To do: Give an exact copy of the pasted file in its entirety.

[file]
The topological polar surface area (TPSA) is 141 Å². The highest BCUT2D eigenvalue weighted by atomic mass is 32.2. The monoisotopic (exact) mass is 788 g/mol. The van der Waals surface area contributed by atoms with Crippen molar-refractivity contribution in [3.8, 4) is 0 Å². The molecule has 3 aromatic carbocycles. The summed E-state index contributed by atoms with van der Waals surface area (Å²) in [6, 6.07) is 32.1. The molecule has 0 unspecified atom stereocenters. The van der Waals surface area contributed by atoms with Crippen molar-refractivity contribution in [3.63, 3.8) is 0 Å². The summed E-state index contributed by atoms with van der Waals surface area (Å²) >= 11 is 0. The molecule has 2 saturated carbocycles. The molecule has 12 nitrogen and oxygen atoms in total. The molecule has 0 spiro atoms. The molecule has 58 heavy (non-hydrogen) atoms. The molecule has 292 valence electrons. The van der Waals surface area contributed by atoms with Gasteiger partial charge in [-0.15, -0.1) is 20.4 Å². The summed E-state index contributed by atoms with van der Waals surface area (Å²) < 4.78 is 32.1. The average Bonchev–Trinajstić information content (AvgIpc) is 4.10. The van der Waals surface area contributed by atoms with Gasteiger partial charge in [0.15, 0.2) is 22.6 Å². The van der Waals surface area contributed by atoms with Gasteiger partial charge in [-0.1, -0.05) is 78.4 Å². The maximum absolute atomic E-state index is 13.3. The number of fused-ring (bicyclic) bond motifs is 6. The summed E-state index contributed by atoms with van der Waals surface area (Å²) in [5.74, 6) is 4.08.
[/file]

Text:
The topological polar surface area (TPSA) is 141 Å². The highest BCUT2D eigenvalue weighted by atomic mass is 32.2. The monoisotopic (exact) mass is 788 g/mol. The van der Waals surface area contributed by atoms with Crippen molar-refractivity contribution in [3.8, 4) is 0 Å². The molecule has 3 aromatic carbocycles. The summed E-state index contributed by atoms with van der Waals surface area (Å²) in [6, 6.07) is 32.1. The molecule has 0 unspecified atom stereocenters. The van der Waals surface area contributed by atoms with Crippen molar-refractivity contribution in [3.63, 3.8) is 0 Å². The summed E-state index contributed by atoms with van der Waals surface area (Å²) >= 11 is 0. The molecule has 2 saturated carbocycles. The molecule has 12 nitrogen and oxygen atoms in total. The molecule has 0 spiro atoms. The molecule has 58 heavy (non-hydrogen) atoms. The molecule has 292 valence electrons. The van der Waals surface area contributed by atoms with Gasteiger partial charge in [-0.15, -0.1) is 20.4 Å². The summed E-state index contributed by atoms with van der Waals surface area (Å²) < 4.78 is 32.1. The average Bonchev–Trinajstić information content (AvgIpc) is 4.10. The van der Waals surface area contributed by atoms with Gasteiger partial charge in [0.15, 0.2) is 22.6 Å². The van der Waals surface area contributed by atoms with Gasteiger partial charge in [-0.1, -0.05) is 78.4 Å². The maximum absolute atomic E-state index is 13.3. The number of fused-ring (bicyclic) bond motifs is 6. The summed E-state index contributed by atoms with van der Waals surface area (Å²) in [5.74, 6) is 4.08.